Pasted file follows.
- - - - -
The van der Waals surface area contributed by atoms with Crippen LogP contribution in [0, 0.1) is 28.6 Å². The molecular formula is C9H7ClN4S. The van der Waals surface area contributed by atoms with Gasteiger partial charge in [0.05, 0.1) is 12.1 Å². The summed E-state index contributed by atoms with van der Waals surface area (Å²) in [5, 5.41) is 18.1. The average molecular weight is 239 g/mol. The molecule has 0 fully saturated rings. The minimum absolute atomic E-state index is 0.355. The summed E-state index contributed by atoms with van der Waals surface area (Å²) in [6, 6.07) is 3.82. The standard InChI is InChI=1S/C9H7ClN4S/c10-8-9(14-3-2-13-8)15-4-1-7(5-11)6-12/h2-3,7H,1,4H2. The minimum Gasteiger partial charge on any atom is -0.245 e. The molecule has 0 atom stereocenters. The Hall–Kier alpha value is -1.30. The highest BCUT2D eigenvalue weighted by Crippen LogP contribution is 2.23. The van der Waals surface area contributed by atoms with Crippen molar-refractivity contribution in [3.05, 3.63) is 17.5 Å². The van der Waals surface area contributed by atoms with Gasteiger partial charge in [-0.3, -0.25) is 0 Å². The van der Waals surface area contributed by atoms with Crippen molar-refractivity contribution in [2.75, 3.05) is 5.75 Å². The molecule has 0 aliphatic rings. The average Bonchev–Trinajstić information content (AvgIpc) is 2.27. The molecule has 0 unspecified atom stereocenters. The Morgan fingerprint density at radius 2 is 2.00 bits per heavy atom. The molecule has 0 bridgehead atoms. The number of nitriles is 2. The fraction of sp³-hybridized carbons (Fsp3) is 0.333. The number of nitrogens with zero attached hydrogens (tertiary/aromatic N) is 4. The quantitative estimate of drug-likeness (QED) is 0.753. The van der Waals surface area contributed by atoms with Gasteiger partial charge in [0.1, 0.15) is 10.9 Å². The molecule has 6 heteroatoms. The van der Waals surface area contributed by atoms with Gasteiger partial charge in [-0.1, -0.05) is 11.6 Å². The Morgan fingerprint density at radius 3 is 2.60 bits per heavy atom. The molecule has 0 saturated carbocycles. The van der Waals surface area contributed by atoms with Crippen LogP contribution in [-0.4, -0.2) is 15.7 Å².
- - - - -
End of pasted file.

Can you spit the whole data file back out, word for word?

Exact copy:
The van der Waals surface area contributed by atoms with Crippen LogP contribution in [0, 0.1) is 28.6 Å². The molecular formula is C9H7ClN4S. The van der Waals surface area contributed by atoms with Gasteiger partial charge in [0.05, 0.1) is 12.1 Å². The summed E-state index contributed by atoms with van der Waals surface area (Å²) in [5, 5.41) is 18.1. The average molecular weight is 239 g/mol. The molecule has 0 fully saturated rings. The minimum absolute atomic E-state index is 0.355. The summed E-state index contributed by atoms with van der Waals surface area (Å²) in [6, 6.07) is 3.82. The standard InChI is InChI=1S/C9H7ClN4S/c10-8-9(14-3-2-13-8)15-4-1-7(5-11)6-12/h2-3,7H,1,4H2. The minimum Gasteiger partial charge on any atom is -0.245 e. The molecule has 0 atom stereocenters. The Hall–Kier alpha value is -1.30. The highest BCUT2D eigenvalue weighted by Crippen LogP contribution is 2.23. The van der Waals surface area contributed by atoms with Crippen molar-refractivity contribution in [3.05, 3.63) is 17.5 Å². The van der Waals surface area contributed by atoms with Gasteiger partial charge in [-0.3, -0.25) is 0 Å². The van der Waals surface area contributed by atoms with Crippen molar-refractivity contribution in [2.75, 3.05) is 5.75 Å². The molecule has 0 aliphatic rings. The average Bonchev–Trinajstić information content (AvgIpc) is 2.27. The molecule has 0 unspecified atom stereocenters. The Morgan fingerprint density at radius 2 is 2.00 bits per heavy atom. The molecule has 0 bridgehead atoms. The number of nitriles is 2. The fraction of sp³-hybridized carbons (Fsp3) is 0.333. The number of nitrogens with zero attached hydrogens (tertiary/aromatic N) is 4. The quantitative estimate of drug-likeness (QED) is 0.753. The van der Waals surface area contributed by atoms with Gasteiger partial charge in [0.1, 0.15) is 10.9 Å². The molecule has 6 heteroatoms. The van der Waals surface area contributed by atoms with Gasteiger partial charge in [-0.1, -0.05) is 11.6 Å². The Morgan fingerprint density at radius 3 is 2.60 bits per heavy atom. The molecule has 0 saturated carbocycles. The van der Waals surface area contributed by atoms with Crippen LogP contribution in [-0.4, -0.2) is 15.7 Å².